Technology, particularly the rapid growth of very low-cost wearable sensor technology, is bringing industrial hygiene techniques to the masses. How do the promise and problems with high tech IH impact you?

Wearable sensor technology 

Wearable sensor technology is an old IH concept illustrated by an employee wearing a monitoring device such a noise dosimeter. Exploiting the microphone in a smartphone to create an app to measure sound levels is now included among the wearable sensor technology for the masses.

Using microphones, accelerometers, gyroscopes, GPS, magnetometers and other components of smartphones to do many things is very ingenious. But this is only the tip of the technology iceberg. Button, badges, wristbands, eye-glasses, “smart-clothing” and anything that may be worn or hooked onto the body and embedded with a variety of sensors to detect and measure many things that an IH may look for is new technology.

Example: chemical sensors

Companies such as TZOA, AirBeam, AirBot, Sensaris, AirWaves, Clarity, Sensbloks, and Chemsense are perfecting wearable sensor technologies to measure airborne chemicals such as VOCs, benzene, hexane, NO, NO2, CO, NH3, ozone, sulfur oxides, and PM2.5 and PM10.  Although crude initially, the perfected sensors are reaching into the parts per billion range for measurement of some chemicals. Particulate matter is not only being sized (e.g. < 2.5 microns) but weighed to provide results in ug/m3. What’s significant is the small cost for the devices. Wearable sensors are priced for the consumer market, generally well under a couple hundred dollars – a small fraction of the cost an IH pro would pay for a commercial chemical sensor.


There’s great promise for wearable sensors. More than 160 million people in the U.S. use a smartphone today. The use of wearable sensors is expected to increase seven-fold in the next five years and be mainstream in society by 2019.

The new Apple Watch, available to consumers sometime in 2015, is rumored to include health sensors such as a pulse monitor, pulse-oximeter, and hydration meter that will measure motion, heartbeats, breathing and respiration, sleep patterns, heat stress, etc. These sensors are expected to be seamlessly linked to a variety of iPhone health apps.  Wearable sensors to measure typical IH hazards such as UVA, UVB, ionizing radiation, noise, heat stress, chemicals e.g. “pollution”, etc. are expected to be part of individual health initiatives.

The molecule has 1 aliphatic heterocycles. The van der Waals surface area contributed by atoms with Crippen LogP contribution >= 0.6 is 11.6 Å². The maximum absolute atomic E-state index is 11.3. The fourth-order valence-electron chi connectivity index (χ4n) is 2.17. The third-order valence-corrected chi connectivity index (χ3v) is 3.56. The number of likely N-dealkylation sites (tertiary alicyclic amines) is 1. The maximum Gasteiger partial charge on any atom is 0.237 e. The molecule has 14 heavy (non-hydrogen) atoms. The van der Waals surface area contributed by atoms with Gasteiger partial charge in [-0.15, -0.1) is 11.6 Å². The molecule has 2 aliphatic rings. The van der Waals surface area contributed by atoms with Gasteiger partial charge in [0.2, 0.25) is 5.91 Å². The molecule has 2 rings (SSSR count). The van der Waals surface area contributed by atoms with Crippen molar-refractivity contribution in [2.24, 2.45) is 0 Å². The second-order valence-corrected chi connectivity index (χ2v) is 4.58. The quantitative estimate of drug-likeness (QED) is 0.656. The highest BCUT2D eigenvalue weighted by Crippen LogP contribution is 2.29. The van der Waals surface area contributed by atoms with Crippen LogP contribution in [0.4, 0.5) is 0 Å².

The Internet of everything may allow big data to find patterns for individual, group and source improvement. An example is the “My Air, My Health” challenge sponsored by the NIH/EPA. Conscious Clothing™ won a $100,000 prize for developing a wearable sensor so that individuals could detect and avoid areas of air pollution that could, among other things, trigger an asthma attack. The promise is that wearable sensors will help improve the health of everyone.


It is hard for a long-time practicing IH pro like me to believe that these low cost sensors will be accurate. There will be professional resistance to acknowledge the validity of the results from many of wearable sensors. Examples, such as NIOSH finding that some smartphone sound level meter apps costing less than $20 are accurate enough to use in an occupational setting, may help overcome bias by pros (see

In 2014, I joined the board of a startup company that developed a smartphone app that screens product bar codes to determine if the product contains a CMR (carcinogen, mutagen, or reproductive toxicant). But the app has shortcomings. It only informs people of the presence of a CMR. The app does not specifically advise people how to manage CMR exposure when avoidance is not possible, such as for a worker performing their job. The app developer believes management of CMR exposure, at least for the initial launch of the app, is someone else’s problem.

Similarly, a novice may wear a sensor that may measure hazards in ppb or ug/m3 or other typical IH terms — but will the sensor information provide occupational health risk management that a pro will support? The novice’s misinterpretation of sensor data could be disruptive and likely become the pro’s risk communication problem.

Linking sensor results into bigger data, such as mapping with community asthma or cancer rates, is a by-product of wearable technology, but there is a lot of uncertainty how this big data will be interpreted and acted upon.

Who’s planning?

In 2014, the American Industrial Hygiene Association ranked six initiatives for investment. Sensor technologies came in second. AIHA will explore how sensor technology advancements “pave the way for the next generation of IH practice and advances sampling and monitoring capabilities.”   

Take a clue from AIHA and personally invest to better understand how sensor technology, particularly wearable sensors, may impact your future. 

• Conduct an Internet search to better understand what wearable sensor technology is about. The search term <wearable sensor technology workplace> will pull up some key articles to get you started.

• Determine what sensors may be used at your workplace and try some out.

• Present a presentation on the topic to at least your boss. Consider: “How should we deal with this topic?” “Are employees free to wear their own sensor(s) at work?” “Should hazard communication training be modified to include discussion of possible results from personal wearable sensors?”  “Are there any wearable sensors that the company should endorse and support — buy for employees?” “How should we prepare for big data interpretation and management that may come from wearable sensor technologies?”

• Attend sensor seminars. Engage experts on the topic.

 Sensor technology is real and growing. Now is the time to beef up your understanding of sensor measurement techniques.